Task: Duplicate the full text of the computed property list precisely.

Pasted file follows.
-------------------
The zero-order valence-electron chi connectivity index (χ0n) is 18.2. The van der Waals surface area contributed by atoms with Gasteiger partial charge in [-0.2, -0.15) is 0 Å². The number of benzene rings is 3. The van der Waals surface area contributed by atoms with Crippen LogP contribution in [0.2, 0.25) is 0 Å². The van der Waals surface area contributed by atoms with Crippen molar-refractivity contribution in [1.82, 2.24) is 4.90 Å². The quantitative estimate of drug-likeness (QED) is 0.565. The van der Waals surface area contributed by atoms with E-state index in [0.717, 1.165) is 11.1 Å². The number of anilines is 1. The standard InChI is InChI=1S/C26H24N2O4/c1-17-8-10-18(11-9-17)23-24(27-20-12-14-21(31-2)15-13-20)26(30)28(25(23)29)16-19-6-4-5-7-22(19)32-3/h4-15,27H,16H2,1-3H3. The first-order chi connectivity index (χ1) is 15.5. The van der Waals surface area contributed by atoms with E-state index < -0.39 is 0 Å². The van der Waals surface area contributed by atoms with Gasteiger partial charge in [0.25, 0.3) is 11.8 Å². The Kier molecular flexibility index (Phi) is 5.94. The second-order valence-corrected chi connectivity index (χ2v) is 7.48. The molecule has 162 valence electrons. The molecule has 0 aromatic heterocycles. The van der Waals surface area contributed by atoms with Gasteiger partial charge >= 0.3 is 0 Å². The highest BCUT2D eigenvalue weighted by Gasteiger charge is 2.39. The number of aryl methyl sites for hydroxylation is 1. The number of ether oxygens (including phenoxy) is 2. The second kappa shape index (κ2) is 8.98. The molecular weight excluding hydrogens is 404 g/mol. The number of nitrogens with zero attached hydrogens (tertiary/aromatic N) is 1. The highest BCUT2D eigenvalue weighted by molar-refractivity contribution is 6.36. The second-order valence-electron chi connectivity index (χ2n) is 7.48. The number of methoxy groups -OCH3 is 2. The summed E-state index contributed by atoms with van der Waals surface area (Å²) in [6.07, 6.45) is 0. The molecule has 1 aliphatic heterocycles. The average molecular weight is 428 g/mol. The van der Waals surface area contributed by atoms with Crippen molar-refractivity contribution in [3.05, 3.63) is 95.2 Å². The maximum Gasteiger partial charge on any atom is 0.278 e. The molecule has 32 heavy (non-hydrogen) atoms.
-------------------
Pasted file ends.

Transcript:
The zero-order valence-electron chi connectivity index (χ0n) is 18.2. The van der Waals surface area contributed by atoms with Gasteiger partial charge in [-0.2, -0.15) is 0 Å². The number of benzene rings is 3. The van der Waals surface area contributed by atoms with Crippen LogP contribution in [0.2, 0.25) is 0 Å². The van der Waals surface area contributed by atoms with Crippen molar-refractivity contribution in [1.82, 2.24) is 4.90 Å². The quantitative estimate of drug-likeness (QED) is 0.565. The van der Waals surface area contributed by atoms with E-state index in [0.717, 1.165) is 11.1 Å². The number of anilines is 1. The standard InChI is InChI=1S/C26H24N2O4/c1-17-8-10-18(11-9-17)23-24(27-20-12-14-21(31-2)15-13-20)26(30)28(25(23)29)16-19-6-4-5-7-22(19)32-3/h4-15,27H,16H2,1-3H3. The first-order chi connectivity index (χ1) is 15.5. The van der Waals surface area contributed by atoms with E-state index < -0.39 is 0 Å². The van der Waals surface area contributed by atoms with Gasteiger partial charge in [0.25, 0.3) is 11.8 Å². The Kier molecular flexibility index (Phi) is 5.94. The second-order valence-corrected chi connectivity index (χ2v) is 7.48. The molecule has 162 valence electrons. The molecule has 0 aromatic heterocycles. The van der Waals surface area contributed by atoms with Gasteiger partial charge >= 0.3 is 0 Å². The highest BCUT2D eigenvalue weighted by Gasteiger charge is 2.39. The number of aryl methyl sites for hydroxylation is 1. The number of ether oxygens (including phenoxy) is 2. The second kappa shape index (κ2) is 8.98. The molecular weight excluding hydrogens is 404 g/mol. The number of nitrogens with zero attached hydrogens (tertiary/aromatic N) is 1. The highest BCUT2D eigenvalue weighted by molar-refractivity contribution is 6.36. The second-order valence-electron chi connectivity index (χ2n) is 7.48. The number of methoxy groups -OCH3 is 2. The summed E-state index contributed by atoms with van der Waals surface area (Å²) in [6.07, 6.45) is 0. The molecule has 1 aliphatic heterocycles. The average molecular weight is 428 g/mol. The van der Waals surface area contributed by atoms with Crippen molar-refractivity contribution in [3.05, 3.63) is 95.2 Å². The maximum Gasteiger partial charge on any atom is 0.278 e. The molecule has 32 heavy (non-hydrogen) atoms.